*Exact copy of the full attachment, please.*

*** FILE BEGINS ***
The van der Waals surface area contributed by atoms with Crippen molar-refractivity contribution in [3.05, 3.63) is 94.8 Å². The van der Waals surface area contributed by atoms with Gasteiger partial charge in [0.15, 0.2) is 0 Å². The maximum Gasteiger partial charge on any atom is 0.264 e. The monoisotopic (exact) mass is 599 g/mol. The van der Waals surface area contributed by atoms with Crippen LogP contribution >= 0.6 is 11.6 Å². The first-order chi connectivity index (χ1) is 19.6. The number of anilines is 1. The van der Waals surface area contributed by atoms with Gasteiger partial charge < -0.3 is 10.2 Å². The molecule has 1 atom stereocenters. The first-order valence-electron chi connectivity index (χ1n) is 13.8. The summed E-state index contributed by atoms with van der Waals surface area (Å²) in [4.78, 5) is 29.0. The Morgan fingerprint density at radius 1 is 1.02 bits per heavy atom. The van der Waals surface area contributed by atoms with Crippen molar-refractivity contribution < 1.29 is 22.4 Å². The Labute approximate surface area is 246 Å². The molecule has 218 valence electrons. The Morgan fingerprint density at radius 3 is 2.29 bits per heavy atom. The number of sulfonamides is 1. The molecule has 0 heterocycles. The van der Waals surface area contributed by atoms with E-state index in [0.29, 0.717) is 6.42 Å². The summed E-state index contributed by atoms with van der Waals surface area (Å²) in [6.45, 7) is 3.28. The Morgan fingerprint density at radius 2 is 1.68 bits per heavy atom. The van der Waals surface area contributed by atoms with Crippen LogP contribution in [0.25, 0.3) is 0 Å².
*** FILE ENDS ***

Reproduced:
The van der Waals surface area contributed by atoms with Crippen molar-refractivity contribution in [3.05, 3.63) is 94.8 Å². The van der Waals surface area contributed by atoms with Gasteiger partial charge in [0.15, 0.2) is 0 Å². The maximum Gasteiger partial charge on any atom is 0.264 e. The monoisotopic (exact) mass is 599 g/mol. The van der Waals surface area contributed by atoms with Crippen LogP contribution >= 0.6 is 11.6 Å². The first-order chi connectivity index (χ1) is 19.6. The number of anilines is 1. The van der Waals surface area contributed by atoms with Gasteiger partial charge < -0.3 is 10.2 Å². The molecule has 1 atom stereocenters. The first-order valence-electron chi connectivity index (χ1n) is 13.8. The summed E-state index contributed by atoms with van der Waals surface area (Å²) in [4.78, 5) is 29.0. The Morgan fingerprint density at radius 1 is 1.02 bits per heavy atom. The van der Waals surface area contributed by atoms with Crippen molar-refractivity contribution < 1.29 is 22.4 Å². The Labute approximate surface area is 246 Å². The molecule has 218 valence electrons. The Morgan fingerprint density at radius 3 is 2.29 bits per heavy atom. The number of sulfonamides is 1. The molecule has 0 heterocycles. The van der Waals surface area contributed by atoms with E-state index in [0.29, 0.717) is 6.42 Å². The summed E-state index contributed by atoms with van der Waals surface area (Å²) in [6.45, 7) is 3.28. The Morgan fingerprint density at radius 2 is 1.68 bits per heavy atom. The van der Waals surface area contributed by atoms with Crippen LogP contribution in [0.25, 0.3) is 0 Å².